Full Wolf Supermoon Total Lunar Eclipse
Last Sunday night, we experienced an unusual lunar event. We had a total lunar eclipse of a full supermoon. It was absolutely gorgeous! I took this series of photos between 10:54 PM on Sunday and 1:33 AM on Monday. I was lucky that the sky was clear, but it was extremely cold. The temperature was 19º F with 21 mph winds gusting up to 40 mph.
The first two images in the series are of the Earth's penumbral shadow reaching across the moon and leading to the total lunar eclipse. After two images of the lunar eclipse are two images of the Earth's penumbral shadow receding from the moon. The moon turns red during a total lunar eclipse because the only light hitting the moon consists of rays of sunlight that are passing through the Earth's atmosphere, turning red in the same way that they do during a sunset. It is because of this red color that a total lunar eclipse is sometimes called a "blood moon".
A supermoon is a full moon or a new moon that nearly coincides with perigee—the closest that the moon comes to the Earth in its elliptic orbit—resulting in a slightly larger-than-usual apparent size of the lunar disk as viewed from Earth. (Supermoon, Wikipedia (Jan. 27, 2019).) The fact that we had a full supermoon that coincided with a total lunar eclipse made this event extraordinary.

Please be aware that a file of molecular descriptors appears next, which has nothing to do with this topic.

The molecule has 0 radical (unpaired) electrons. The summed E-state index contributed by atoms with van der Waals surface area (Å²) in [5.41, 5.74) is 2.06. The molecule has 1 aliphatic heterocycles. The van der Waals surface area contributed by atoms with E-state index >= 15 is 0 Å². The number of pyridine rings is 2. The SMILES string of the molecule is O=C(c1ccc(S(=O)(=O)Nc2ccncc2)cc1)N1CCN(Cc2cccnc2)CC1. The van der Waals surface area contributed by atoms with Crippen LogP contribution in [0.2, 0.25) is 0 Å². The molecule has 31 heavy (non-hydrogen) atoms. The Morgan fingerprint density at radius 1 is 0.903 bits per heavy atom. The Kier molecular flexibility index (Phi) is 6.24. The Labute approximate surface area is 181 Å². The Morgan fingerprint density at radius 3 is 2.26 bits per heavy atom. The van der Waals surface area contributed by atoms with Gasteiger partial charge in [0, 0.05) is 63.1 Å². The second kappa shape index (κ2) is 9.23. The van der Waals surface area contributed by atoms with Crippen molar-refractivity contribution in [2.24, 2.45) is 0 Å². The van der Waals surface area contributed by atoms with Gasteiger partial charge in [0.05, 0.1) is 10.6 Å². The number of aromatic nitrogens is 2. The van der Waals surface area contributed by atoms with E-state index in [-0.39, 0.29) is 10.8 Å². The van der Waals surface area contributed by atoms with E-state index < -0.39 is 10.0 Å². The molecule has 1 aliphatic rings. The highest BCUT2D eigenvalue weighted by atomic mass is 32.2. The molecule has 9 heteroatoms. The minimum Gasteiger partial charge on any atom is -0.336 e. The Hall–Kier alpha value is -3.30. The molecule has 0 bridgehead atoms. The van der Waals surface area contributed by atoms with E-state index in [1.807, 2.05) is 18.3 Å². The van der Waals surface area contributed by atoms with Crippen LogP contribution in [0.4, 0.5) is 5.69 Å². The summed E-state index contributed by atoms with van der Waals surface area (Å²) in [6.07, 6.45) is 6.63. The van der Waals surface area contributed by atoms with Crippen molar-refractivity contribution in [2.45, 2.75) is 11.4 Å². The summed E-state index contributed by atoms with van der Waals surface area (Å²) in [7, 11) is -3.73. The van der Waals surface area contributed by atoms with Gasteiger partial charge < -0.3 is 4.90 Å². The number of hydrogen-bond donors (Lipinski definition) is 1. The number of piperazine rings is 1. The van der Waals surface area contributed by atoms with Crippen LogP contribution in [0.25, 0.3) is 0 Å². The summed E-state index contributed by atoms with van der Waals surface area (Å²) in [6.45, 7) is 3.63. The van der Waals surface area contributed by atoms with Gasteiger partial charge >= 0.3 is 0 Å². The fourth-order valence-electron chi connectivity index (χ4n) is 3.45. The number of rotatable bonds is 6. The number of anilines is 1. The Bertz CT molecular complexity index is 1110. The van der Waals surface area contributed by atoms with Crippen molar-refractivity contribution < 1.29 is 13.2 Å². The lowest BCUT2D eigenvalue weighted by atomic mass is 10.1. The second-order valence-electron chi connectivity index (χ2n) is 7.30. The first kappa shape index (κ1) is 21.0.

Each month's full moon has a name associated with it from folklore and past culture. According to National Geographic, January's full moon is known as the "Wolf Moon". American Indians and medieval Europeans named January's full moon after the howling wolves lamenting the midwinter paucity of food. Other names for January's full moon include "old moon" and "ice moon". Personally, I like "wolf moon".
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